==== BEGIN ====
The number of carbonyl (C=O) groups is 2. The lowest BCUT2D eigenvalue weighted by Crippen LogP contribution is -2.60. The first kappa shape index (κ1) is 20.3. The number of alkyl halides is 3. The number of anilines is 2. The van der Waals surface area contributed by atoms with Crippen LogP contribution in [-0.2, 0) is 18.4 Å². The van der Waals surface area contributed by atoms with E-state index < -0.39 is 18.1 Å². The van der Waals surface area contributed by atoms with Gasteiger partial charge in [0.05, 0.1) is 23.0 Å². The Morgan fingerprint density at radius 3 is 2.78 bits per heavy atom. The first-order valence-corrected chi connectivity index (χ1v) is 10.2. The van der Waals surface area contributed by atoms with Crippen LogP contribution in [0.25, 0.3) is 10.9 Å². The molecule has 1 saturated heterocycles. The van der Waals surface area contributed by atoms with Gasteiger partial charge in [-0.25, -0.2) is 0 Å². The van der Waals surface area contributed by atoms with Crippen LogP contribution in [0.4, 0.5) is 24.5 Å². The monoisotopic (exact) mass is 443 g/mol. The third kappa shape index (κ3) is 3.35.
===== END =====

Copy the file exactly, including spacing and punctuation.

The number of carbonyl (C=O) groups is 2. The lowest BCUT2D eigenvalue weighted by Crippen LogP contribution is -2.60. The first kappa shape index (κ1) is 20.3. The number of alkyl halides is 3. The number of anilines is 2. The van der Waals surface area contributed by atoms with Crippen LogP contribution in [-0.2, 0) is 18.4 Å². The van der Waals surface area contributed by atoms with E-state index < -0.39 is 18.1 Å². The van der Waals surface area contributed by atoms with Gasteiger partial charge in [0.05, 0.1) is 23.0 Å². The Morgan fingerprint density at radius 3 is 2.78 bits per heavy atom. The first-order valence-corrected chi connectivity index (χ1v) is 10.2. The van der Waals surface area contributed by atoms with Crippen LogP contribution in [0.25, 0.3) is 10.9 Å². The molecule has 1 saturated heterocycles. The van der Waals surface area contributed by atoms with Gasteiger partial charge in [-0.25, -0.2) is 0 Å². The van der Waals surface area contributed by atoms with Crippen LogP contribution in [0.4, 0.5) is 24.5 Å². The monoisotopic (exact) mass is 443 g/mol. The third kappa shape index (κ3) is 3.35.